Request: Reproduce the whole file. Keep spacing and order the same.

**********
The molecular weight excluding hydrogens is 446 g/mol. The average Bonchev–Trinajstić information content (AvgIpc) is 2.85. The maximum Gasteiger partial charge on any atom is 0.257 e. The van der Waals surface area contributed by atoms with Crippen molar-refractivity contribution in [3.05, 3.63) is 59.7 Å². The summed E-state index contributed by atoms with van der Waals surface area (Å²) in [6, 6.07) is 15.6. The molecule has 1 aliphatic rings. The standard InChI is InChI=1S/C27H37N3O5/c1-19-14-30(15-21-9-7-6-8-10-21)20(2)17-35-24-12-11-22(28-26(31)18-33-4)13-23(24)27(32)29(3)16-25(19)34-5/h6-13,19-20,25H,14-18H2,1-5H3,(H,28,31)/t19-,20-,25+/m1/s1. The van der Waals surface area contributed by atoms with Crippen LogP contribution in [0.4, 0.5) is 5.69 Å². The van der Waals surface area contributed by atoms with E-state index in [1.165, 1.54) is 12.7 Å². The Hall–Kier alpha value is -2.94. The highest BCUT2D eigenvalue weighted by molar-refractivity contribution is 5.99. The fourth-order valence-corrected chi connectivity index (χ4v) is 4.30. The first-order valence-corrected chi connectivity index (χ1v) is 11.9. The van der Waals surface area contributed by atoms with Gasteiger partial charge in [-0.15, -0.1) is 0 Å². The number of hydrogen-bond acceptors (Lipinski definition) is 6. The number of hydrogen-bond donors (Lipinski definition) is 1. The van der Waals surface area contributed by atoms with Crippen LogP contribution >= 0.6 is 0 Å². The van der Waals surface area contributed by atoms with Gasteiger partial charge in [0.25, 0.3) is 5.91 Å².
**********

The molecular weight excluding hydrogens is 446 g/mol. The average Bonchev–Trinajstić information content (AvgIpc) is 2.85. The maximum Gasteiger partial charge on any atom is 0.257 e. The van der Waals surface area contributed by atoms with Crippen molar-refractivity contribution in [3.05, 3.63) is 59.7 Å². The summed E-state index contributed by atoms with van der Waals surface area (Å²) in [6, 6.07) is 15.6. The molecule has 1 aliphatic rings. The standard InChI is InChI=1S/C27H37N3O5/c1-19-14-30(15-21-9-7-6-8-10-21)20(2)17-35-24-12-11-22(28-26(31)18-33-4)13-23(24)27(32)29(3)16-25(19)34-5/h6-13,19-20,25H,14-18H2,1-5H3,(H,28,31)/t19-,20-,25+/m1/s1. The van der Waals surface area contributed by atoms with Crippen LogP contribution in [0.4, 0.5) is 5.69 Å². The van der Waals surface area contributed by atoms with E-state index in [1.165, 1.54) is 12.7 Å². The Hall–Kier alpha value is -2.94. The highest BCUT2D eigenvalue weighted by molar-refractivity contribution is 5.99. The fourth-order valence-corrected chi connectivity index (χ4v) is 4.30. The first-order valence-corrected chi connectivity index (χ1v) is 11.9. The van der Waals surface area contributed by atoms with Gasteiger partial charge in [-0.15, -0.1) is 0 Å². The number of hydrogen-bond acceptors (Lipinski definition) is 6. The number of hydrogen-bond donors (Lipinski definition) is 1. The van der Waals surface area contributed by atoms with Crippen LogP contribution >= 0.6 is 0 Å². The van der Waals surface area contributed by atoms with Gasteiger partial charge in [0.25, 0.3) is 5.91 Å².